Sunday, June 5, 2011

Wintergreen Berries (Gaultheria procumbens) and Muffin Extravaganza

Wintergreen was one of my first wild edibles. Unlike Thag I did not grow up in a family of hikers. My family's idea of a great day outdoors involves swimming pools, lemonade and steaks on the grill, or, when they feel really crazy, amusement parks. So, when we began dating as teenagers, Thag was my introduction to things like hiking, camping, and mountain top vistas. As we hiked through the woods, I could identify some trees due to a seventh grade botany project, but that was about it. On one of these hikes (which sometimes I loved and othertimes I dreaded, being unaccustomed to bugs, sore thigh muscles, and sweating), he introduced me to wintergreen. Easy to identify with the occasional surprise of a berry hidden beneath its thick green leaves, this became one of my favorites.

Yub Yub knows many plants, and today she was introduced to wintergreen. She and Thag hiked up a local mountain and she delighted in finding these sweet little berries. She loves finding things she can eat outside. Often, if she can pick something herself, she will eat it even though she won't eat the same food when it comes from our fridge. This was true with wintergreen berries. She spit them out when they sat in a bowl on our table, but she ate each and every one she found today. She even commented on this. "Papa, I like some wintergreen berries but not some wintergreen berries."

Up until now, this berry has been relegated to trailside nibbles or salad additions, but this year, Thag collected a lot. In fact, we froze them because we weren't sure what to do with them all. So the other day, when I found them sitting inside the freezer I decided to add them to our favorite corn muffin recipe.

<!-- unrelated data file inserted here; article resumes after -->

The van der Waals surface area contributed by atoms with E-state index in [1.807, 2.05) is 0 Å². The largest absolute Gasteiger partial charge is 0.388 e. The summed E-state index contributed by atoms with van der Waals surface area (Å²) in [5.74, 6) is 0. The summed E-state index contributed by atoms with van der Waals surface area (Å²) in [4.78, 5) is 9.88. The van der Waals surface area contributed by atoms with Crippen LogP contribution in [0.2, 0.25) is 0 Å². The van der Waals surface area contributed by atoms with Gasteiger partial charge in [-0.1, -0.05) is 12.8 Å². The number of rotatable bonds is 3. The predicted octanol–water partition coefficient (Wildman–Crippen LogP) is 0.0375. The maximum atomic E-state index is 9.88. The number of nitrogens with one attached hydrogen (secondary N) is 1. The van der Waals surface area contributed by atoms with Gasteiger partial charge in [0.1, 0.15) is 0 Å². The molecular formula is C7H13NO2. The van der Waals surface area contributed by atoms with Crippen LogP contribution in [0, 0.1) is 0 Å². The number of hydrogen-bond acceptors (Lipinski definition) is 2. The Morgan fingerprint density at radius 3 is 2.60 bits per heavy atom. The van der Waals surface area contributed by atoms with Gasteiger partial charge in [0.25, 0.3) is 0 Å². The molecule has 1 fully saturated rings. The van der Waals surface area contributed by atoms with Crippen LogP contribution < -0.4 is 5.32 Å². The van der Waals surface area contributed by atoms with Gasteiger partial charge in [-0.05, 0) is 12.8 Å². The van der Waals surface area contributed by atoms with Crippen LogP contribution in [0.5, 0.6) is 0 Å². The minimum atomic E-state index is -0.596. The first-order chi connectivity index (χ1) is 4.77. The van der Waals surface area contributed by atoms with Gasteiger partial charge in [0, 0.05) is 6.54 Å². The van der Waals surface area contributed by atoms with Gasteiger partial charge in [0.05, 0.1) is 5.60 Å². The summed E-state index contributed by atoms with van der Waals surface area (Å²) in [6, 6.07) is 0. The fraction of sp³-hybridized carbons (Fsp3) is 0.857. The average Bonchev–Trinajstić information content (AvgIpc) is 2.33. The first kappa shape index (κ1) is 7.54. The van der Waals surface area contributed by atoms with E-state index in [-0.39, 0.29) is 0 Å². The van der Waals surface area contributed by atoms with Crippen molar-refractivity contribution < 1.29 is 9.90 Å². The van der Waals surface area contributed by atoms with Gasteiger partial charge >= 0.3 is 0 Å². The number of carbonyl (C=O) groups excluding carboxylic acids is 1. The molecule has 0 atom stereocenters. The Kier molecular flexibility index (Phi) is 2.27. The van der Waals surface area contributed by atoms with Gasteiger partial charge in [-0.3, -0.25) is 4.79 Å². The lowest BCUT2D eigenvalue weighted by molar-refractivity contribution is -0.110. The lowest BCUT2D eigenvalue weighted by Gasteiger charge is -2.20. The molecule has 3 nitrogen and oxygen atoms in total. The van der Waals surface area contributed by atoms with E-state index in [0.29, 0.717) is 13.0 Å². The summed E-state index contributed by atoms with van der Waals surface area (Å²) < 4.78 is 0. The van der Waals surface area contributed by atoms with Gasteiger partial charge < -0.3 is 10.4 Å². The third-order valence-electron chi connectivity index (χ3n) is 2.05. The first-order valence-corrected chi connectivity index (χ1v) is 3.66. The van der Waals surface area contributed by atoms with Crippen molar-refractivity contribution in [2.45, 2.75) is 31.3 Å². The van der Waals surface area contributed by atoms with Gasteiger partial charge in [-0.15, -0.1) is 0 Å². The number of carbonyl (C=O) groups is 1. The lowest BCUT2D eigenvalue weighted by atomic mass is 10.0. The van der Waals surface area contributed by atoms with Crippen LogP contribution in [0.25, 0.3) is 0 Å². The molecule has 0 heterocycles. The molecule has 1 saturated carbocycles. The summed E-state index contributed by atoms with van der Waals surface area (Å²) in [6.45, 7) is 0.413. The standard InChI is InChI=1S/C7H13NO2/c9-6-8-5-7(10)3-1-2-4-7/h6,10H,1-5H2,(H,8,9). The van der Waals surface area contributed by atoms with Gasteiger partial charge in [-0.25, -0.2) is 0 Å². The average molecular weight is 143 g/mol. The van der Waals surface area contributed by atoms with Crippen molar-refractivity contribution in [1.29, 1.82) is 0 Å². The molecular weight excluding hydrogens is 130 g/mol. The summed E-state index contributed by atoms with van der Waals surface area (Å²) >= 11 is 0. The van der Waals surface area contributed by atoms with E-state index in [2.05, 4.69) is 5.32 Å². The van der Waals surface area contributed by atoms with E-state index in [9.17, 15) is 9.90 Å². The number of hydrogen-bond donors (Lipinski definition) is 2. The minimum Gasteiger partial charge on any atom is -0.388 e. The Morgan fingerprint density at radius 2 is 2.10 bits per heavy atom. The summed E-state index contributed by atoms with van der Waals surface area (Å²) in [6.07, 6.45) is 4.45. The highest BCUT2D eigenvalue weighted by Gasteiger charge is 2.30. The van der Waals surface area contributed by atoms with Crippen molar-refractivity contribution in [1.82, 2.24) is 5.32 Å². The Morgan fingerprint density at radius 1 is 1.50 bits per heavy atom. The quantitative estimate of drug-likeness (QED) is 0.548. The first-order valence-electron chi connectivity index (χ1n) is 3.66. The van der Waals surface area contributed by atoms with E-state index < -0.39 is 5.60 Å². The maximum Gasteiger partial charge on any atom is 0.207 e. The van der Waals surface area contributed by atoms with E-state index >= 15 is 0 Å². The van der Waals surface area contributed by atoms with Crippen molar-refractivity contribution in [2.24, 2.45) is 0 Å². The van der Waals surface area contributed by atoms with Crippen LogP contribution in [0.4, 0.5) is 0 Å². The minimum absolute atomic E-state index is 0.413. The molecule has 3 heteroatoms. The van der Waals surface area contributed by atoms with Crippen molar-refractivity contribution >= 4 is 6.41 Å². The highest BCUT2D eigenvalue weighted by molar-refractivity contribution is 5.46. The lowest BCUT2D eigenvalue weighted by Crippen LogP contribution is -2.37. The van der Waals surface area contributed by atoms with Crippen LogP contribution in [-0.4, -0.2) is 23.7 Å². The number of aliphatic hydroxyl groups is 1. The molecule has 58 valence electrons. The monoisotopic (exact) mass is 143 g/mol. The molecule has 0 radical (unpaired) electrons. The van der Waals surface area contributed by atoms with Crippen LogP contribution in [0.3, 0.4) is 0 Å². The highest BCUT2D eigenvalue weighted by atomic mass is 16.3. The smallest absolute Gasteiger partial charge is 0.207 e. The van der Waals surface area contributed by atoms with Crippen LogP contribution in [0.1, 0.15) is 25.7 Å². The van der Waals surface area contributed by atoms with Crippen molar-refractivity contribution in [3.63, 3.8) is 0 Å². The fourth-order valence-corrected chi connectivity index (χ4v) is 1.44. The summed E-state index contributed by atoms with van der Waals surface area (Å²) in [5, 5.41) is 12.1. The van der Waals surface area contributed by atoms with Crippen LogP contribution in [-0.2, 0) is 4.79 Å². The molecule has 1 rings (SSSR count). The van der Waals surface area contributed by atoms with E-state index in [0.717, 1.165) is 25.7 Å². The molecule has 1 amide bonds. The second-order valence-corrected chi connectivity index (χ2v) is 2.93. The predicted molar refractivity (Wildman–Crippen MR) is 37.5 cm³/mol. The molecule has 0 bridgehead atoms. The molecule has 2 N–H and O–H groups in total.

This turned out wonderfully. Sadly I didn't measure the number of berries I added. But if you follow this recipe, I suggest not putting too many berries in. Their flavor really extended to the whole muffin. I fear that if one put too many berries in, they would begin to taste like toothpaste. These, however, were delicious, lightly wintergreeny and wonderful with tea.

Above, you will see a picture of wintergreen corn muffins at right, plain corn muffins behind, and locust flower corn muffins front left. The black locust muffins were good, but unlike the wintergreen muffins, I added too few locust flowers--I should have stuffed them full.

Wintergreen (or Black Locust Flower) Corn Muffins:

2 cups white flour

2 cups corn meal

2 tsp salt

8 tsp baking powder

1 cup maple syrup, brown sugar, or white sugar

2 cups milk

2 eggs

1/2 cup melted butter or canola oil

wintergreen berries and/or black locust blossoms--read post for more info

Preheat oven to 425 degrees. Grease or paper muffin tins.

Sift dry ingredients together. Add milk and eggs (and maple syrup if using instead of sugar. Beat until blended. Add butter. Mix until just blended. Add berries and/or black locust blossoms. Fill tins. Makes 18 to 24 muffins depending on how full you fill them. They freeze well.


  1. Great post, can't wait to try the recipe!

  2. Great post! We love foraging for wintergreen, or as I grew up calling the, boxberries. They make amazing ice cream and cookies!

    1. I've heard other common names too . . . like checkerberries. I'll have to try the ice cream. That sounds like an amazing idea.

  3. yub yub. Is that nickname a reference to the little sand people in Star Wars that said Ootini!! Cute nickname if so.